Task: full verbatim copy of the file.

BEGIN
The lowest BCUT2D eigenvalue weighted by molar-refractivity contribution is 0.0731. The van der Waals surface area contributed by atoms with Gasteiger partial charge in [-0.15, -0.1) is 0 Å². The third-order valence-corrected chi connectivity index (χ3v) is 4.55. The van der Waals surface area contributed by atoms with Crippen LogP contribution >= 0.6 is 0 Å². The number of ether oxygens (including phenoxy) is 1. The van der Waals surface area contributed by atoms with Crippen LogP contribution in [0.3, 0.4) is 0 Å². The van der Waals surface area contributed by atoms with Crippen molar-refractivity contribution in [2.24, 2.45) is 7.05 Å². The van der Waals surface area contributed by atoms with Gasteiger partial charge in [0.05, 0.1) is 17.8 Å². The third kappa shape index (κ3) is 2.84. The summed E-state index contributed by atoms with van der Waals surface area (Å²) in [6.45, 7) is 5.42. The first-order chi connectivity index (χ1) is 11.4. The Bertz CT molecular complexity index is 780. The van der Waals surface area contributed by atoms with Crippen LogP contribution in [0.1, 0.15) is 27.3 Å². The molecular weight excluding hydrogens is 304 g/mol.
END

The lowest BCUT2D eigenvalue weighted by molar-refractivity contribution is 0.0731. The van der Waals surface area contributed by atoms with Gasteiger partial charge in [-0.15, -0.1) is 0 Å². The third-order valence-corrected chi connectivity index (χ3v) is 4.55. The van der Waals surface area contributed by atoms with Crippen LogP contribution >= 0.6 is 0 Å². The number of ether oxygens (including phenoxy) is 1. The van der Waals surface area contributed by atoms with Crippen LogP contribution in [0.3, 0.4) is 0 Å². The van der Waals surface area contributed by atoms with Crippen molar-refractivity contribution in [2.24, 2.45) is 7.05 Å². The van der Waals surface area contributed by atoms with Gasteiger partial charge in [0.05, 0.1) is 17.8 Å². The third kappa shape index (κ3) is 2.84. The summed E-state index contributed by atoms with van der Waals surface area (Å²) in [6.45, 7) is 5.42. The first-order chi connectivity index (χ1) is 11.4. The Bertz CT molecular complexity index is 780. The van der Waals surface area contributed by atoms with Crippen LogP contribution in [0.1, 0.15) is 27.3 Å². The molecular weight excluding hydrogens is 304 g/mol.